About Project Tundra

Project Tundra (working title) is an atmospheric puzzle platformer, in which I served as both a gameplay programmer and, perhaps more vitally, the level designer. The game was developed with a team of six students as part of our “internship” – an alternative to working in an established company was to take part in a student start-up company, which seemed like an interesting opportunity to me.

While I was initially hired as a gameplay programmer, the indie nature of our team meant that some of us had to adopt multiple jobs – I became the level designer, which might have turned out to be one of my more apparent additions to the game. My love for sound of course also made its way into the game, as I was also responsible for sound effects and the music. For the music, I temporarily used two tracks from an instrumental album I am currently working on, as placeholder.

The Game

The game itself is a platforming game with simple puzzle elements combined to evoke interesting gameplay situations. It is set in a surrealistic environment, with the tundra being the central environment through which the player can access the various landmarks, all with a certain theme, like the lighthouse landmark, which features several floating islands and elements of a harbour.

The game’s central mechanic is the sword and the chain attached to it – the sword can be thrown or thrust into specific pinnable surfaces, but a chain constrains the player to it so that they may not stray too far from it. This also allows the player to swing from the chain and climb it when it is hanging. The sword being pinned also removes the weight of the sword from the player, allowing to move faster and jump higher.

Technology involved

  • Unreal Engine 4 (Blueprints programming)
  • Photoshop
  • 3Ds Max
  • Sourcetree (Github repository)

What did I do?

  • Level Design
    • Tutorial/introduction area
    • Floating islands
    • Lighthouse boss battle
  • Game mechanics design & implementation
    • Various things in the player and sword, but not main focus
    • Levers & mechanisms
    • Weighted platforms
    • Surface climbing (climbing flower patches)
    • Puzzle Piece collectible: one of two collectible types that require the player to piece together a scrambled picture in order to collect it. These pictures are currently surrealist art pieces, but will be replaced by custom art in the future.
    • Aiming mode
    • Black mass (cloud of black goo that can be slashed through)
    • Black goo puddles (puddles that lethally corrupt the player on contact)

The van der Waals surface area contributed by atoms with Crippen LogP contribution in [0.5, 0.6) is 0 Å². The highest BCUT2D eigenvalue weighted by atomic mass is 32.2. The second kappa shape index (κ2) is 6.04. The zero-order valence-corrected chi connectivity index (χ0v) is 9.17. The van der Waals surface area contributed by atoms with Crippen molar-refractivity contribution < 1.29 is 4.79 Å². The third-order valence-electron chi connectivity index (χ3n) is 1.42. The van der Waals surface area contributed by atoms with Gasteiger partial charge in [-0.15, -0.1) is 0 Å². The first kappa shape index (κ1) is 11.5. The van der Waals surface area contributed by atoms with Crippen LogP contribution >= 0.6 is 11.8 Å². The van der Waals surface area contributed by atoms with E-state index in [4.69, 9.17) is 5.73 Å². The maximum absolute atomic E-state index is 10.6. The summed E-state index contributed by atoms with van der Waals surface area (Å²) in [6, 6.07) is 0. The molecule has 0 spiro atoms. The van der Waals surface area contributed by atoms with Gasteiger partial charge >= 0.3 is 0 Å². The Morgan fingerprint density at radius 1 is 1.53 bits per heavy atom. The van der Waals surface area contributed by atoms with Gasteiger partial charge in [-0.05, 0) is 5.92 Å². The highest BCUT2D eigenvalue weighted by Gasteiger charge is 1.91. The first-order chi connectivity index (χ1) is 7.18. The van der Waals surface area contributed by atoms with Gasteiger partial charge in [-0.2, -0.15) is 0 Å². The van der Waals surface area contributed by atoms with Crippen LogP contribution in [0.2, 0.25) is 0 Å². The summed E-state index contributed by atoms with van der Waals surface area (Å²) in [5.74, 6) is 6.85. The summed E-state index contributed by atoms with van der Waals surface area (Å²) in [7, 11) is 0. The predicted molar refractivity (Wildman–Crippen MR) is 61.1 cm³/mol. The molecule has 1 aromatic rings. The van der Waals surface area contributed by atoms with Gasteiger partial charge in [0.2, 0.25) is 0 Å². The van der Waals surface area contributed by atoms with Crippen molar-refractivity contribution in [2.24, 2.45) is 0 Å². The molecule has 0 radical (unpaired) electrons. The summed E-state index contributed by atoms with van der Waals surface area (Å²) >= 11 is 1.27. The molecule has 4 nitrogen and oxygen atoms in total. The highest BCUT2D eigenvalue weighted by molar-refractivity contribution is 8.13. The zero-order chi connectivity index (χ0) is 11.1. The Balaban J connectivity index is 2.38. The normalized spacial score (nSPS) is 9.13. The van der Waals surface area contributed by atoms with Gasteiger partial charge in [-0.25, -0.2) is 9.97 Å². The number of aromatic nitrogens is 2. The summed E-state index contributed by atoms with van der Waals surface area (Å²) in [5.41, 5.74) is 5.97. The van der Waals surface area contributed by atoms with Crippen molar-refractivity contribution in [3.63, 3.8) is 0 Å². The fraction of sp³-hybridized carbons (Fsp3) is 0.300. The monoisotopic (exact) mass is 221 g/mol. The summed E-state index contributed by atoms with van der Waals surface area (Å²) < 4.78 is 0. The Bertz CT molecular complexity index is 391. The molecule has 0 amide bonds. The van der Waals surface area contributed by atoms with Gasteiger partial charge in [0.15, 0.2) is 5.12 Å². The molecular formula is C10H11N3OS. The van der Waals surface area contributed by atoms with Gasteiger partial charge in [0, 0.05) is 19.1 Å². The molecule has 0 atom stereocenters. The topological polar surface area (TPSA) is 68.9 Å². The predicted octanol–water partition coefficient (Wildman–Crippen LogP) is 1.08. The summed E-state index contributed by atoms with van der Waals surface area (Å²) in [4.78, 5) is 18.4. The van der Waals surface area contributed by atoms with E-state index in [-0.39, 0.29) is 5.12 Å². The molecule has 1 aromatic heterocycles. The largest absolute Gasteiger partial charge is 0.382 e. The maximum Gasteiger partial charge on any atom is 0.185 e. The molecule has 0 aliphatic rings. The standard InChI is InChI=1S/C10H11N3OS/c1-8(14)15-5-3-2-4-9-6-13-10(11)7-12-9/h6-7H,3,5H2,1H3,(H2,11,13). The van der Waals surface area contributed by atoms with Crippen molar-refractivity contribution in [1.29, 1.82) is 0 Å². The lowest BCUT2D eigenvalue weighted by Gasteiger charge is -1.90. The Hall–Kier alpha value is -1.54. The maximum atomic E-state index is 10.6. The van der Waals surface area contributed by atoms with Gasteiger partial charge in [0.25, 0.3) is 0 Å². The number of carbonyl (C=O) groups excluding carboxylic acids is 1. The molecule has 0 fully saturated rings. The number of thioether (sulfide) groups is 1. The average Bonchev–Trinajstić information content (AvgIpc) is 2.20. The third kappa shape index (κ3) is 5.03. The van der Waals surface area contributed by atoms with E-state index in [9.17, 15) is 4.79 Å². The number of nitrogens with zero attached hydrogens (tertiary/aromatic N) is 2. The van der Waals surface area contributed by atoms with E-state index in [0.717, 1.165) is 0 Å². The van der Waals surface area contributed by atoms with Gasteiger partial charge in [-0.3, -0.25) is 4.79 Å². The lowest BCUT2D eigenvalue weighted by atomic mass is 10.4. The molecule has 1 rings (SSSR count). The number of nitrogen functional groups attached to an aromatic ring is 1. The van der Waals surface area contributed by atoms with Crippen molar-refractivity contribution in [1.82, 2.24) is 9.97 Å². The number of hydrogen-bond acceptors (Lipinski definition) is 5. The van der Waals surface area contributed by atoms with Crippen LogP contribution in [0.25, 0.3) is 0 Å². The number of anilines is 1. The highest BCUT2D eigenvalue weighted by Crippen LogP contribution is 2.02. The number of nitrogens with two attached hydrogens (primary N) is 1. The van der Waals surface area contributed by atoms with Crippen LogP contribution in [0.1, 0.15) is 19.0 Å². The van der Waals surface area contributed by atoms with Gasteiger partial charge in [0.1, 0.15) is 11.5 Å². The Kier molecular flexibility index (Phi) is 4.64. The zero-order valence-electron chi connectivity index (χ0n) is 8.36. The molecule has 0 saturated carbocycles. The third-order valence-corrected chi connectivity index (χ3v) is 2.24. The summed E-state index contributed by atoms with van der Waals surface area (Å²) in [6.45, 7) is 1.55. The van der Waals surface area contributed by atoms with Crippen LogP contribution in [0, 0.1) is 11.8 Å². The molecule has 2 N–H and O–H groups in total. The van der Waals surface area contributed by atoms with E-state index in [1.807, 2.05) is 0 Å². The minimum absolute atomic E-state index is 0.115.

• Scrapped/currently unused features
    • Boss battle: I started working on a Zelda-esque boss fight with the “Fear Guardian”, but we decided to put that feature on the sidelines while we focussed on the rest of the lighthouse landmark.
    • Physics-based chain (scrapped): while the chain currently has no gravity or physics, I tried several methods to accomplish this at first, but it proved far too unstable/glitchy.
    • Turtle sailing: you can pin your sword to a turtle for an alternative kitesurfing-esque movement mode.
    • Twin statues puzzle: a puzzle in which there are numerous statues spread around, and your goal is to find the two statues in the same pose.
    • Maze, first iteration: the player needs to follow a firefly through a two-story maze via a pseudo-random path to get to the end of the maze before freezing to death without light to warm you. The firefly leads you to selected lanterns that are lit as safe places where you can warm up, from where you need to find the next lantern.
    • Maze, second iteration: another, short-lived take on the maze was a circular maze consisting of rings that may be rotated from the center. The goal here would have been to rotate all the rings so that a straight path is created, where a lightbeam could shine through. The difficulty here would be that multiple rings may rotate at the same time.
    • Fireflies: before a more typical lever-based system was used for the various mechanisms, I developed the firefly mechanic. When the player approaches a firefly, it will start to follow them around. Their light may activate mechanisms when approached, and. and they may be commanded to stick themselves into lanterns to activate mechanisms as the player moves about. As each added firefly intensifies the light they emit, this increased light range and intensity may activate mechanisms that are further away.
  • User Interface & related programming
    • Game HUD
    • Pause screen
    • Settings
    • Collectibles interface
    • Puzzle piece collectible
  • Audio & sound design
    • Original Soundtrack
    • Sound Effects
    • Ambience
  • Post-processing: outlines
  • Various materials and effects
The first level design iteration, every island has been heavily modified since.